As I’m sure a lot of you have heard – 68 Million passwords to Dropbox accounts were leaked to the public. This is following the 2012 hack in which Dropbox stated on their blog the following:
A stolen password was also used to access an employee Dropbox account containing a project document with user email addresses. We believe this improper access is what led to the spam. We’re sorry about this, and have put additional controls in place to help make sure it doesn’t happen again.
It was believed and stated by Dropbox that only user e-mails were stolen. Dropbox disclosed that an employee’s password was acquired and used to access a document with e-mail addresses however it was not disclosed that passwords were also stolen, this is because Dropbox stores the passwords hashed and salted so technically they were correct as the hashes were stolen and not the passwords.
How was the employees password acquired? If you’ll remember back to the LinkedIn breach a few years ago they used the Dropbox employee’s password from that breach and managed to gain access to those documents. He broke very important password protocol we reiterate all the time: don’t use the same password on multiple sites.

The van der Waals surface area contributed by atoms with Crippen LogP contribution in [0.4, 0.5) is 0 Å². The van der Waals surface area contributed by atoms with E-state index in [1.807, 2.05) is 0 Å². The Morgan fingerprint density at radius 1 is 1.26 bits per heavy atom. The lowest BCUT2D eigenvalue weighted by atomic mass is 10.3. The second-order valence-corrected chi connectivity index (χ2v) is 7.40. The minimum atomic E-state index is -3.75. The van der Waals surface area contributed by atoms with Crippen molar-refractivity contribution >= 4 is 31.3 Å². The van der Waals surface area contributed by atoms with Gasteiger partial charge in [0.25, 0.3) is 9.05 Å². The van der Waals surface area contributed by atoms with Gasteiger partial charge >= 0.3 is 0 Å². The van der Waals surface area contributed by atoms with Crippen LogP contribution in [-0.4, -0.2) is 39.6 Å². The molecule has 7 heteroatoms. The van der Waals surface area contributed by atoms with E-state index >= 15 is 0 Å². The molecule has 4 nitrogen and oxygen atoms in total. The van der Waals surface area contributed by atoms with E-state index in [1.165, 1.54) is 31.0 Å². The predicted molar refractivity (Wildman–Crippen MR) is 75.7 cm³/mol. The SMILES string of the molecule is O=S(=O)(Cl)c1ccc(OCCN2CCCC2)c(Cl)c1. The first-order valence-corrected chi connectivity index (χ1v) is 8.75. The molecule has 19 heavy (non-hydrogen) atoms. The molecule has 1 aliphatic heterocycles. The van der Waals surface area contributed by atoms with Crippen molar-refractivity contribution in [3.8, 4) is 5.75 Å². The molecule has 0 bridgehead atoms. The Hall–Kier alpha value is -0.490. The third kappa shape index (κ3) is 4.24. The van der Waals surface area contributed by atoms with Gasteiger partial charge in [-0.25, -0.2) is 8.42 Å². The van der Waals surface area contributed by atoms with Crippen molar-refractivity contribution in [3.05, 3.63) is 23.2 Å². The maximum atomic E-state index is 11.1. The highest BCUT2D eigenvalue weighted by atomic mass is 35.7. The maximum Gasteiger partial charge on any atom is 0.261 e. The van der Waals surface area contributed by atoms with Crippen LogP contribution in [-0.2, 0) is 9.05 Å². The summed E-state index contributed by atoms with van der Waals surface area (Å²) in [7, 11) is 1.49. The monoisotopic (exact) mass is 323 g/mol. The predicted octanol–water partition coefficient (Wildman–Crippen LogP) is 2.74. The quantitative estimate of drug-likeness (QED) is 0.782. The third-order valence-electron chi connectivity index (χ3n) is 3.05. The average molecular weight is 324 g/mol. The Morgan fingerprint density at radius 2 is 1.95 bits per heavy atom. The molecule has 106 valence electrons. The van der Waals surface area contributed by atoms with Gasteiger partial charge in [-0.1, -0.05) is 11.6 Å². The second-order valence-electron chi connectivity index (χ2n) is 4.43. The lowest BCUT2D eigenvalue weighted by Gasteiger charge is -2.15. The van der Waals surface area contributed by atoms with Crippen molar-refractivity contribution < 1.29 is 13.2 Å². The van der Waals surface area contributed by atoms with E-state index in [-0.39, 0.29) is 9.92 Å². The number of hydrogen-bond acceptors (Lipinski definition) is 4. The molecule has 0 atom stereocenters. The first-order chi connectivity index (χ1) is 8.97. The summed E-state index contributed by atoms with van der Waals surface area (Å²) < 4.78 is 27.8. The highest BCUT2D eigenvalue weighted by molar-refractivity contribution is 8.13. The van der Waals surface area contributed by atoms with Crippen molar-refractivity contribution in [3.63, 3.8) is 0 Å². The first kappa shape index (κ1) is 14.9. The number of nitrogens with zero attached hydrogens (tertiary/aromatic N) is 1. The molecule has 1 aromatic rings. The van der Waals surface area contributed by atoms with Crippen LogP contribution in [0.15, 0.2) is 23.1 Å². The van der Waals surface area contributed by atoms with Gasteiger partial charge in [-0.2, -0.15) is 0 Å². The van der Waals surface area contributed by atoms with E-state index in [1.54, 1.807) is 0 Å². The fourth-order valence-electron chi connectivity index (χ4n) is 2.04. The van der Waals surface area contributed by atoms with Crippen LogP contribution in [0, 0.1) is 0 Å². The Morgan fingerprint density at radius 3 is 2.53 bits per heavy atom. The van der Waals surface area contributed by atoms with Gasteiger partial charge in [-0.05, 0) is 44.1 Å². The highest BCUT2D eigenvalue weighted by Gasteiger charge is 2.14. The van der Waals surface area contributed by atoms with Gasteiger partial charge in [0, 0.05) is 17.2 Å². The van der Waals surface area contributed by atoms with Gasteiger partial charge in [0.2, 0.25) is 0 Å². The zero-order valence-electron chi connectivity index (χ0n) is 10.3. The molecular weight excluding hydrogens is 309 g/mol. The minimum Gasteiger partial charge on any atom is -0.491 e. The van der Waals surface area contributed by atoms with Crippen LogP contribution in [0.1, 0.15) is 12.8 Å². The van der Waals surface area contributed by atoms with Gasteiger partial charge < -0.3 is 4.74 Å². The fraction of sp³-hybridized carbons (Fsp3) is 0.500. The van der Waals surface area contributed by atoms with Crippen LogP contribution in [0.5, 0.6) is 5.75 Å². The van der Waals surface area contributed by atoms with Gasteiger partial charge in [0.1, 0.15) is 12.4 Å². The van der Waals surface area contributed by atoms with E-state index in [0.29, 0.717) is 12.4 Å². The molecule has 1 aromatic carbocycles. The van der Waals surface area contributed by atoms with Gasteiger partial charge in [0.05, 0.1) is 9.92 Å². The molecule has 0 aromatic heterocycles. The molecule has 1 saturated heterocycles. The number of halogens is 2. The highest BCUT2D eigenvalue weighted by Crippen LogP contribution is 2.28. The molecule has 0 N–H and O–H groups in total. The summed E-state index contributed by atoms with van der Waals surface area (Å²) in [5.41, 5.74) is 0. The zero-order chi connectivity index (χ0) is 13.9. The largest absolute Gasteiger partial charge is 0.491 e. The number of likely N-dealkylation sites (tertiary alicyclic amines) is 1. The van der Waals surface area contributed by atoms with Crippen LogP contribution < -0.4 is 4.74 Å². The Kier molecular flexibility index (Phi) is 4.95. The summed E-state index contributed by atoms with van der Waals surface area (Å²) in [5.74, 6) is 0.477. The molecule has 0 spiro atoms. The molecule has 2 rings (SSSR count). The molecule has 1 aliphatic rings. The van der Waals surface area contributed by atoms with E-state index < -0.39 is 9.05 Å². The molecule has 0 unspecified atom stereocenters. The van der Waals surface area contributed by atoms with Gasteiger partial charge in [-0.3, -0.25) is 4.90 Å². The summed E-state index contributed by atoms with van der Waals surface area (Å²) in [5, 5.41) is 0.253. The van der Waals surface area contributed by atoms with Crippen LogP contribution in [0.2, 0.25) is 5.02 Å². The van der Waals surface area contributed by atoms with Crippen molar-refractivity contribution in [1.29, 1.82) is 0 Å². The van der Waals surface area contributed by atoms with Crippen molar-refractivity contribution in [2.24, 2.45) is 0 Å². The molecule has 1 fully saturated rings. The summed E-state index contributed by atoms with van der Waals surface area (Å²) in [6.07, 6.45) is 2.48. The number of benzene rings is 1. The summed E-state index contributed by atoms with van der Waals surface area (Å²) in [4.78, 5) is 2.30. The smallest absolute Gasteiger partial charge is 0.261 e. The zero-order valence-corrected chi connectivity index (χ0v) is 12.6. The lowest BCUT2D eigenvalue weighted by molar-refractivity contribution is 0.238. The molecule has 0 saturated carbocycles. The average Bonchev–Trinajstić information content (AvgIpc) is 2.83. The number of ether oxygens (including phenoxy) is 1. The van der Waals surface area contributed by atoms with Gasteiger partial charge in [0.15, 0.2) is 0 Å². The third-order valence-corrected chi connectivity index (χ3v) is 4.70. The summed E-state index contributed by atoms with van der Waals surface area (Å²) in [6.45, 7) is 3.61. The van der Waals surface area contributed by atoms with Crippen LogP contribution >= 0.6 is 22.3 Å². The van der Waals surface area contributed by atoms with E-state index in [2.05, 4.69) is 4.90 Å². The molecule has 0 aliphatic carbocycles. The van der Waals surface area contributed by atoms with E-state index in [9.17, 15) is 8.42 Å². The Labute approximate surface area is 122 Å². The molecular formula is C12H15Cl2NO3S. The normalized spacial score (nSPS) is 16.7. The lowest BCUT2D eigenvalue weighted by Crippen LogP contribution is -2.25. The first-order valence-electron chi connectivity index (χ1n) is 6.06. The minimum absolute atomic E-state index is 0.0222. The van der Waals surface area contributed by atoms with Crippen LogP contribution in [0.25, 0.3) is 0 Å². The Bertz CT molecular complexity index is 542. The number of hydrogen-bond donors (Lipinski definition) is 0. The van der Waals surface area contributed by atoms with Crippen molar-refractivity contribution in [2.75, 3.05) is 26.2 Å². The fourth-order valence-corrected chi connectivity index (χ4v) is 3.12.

Two-factor authentication and refraining from using the same password twice will help to alleviate some of the hacks and breaches we are experiencing
If you had a Dropbox account prior to 2013 it is recommended you change your passwords immediately due to this breach. Make sure and follow our guide for staying safe online found here.
The hack definitely highlights a need for better security at the user end as well as for the companies storing user data. Although they did have the passwords somewhat protected there was still a severe lack in protocol or employees following protocol.
In short, please review our post on protecting yourself online and follow the guidance set forth there. And as always, if there are any questions or concerns regarding this post or any other post please don’t hesitate to reach out!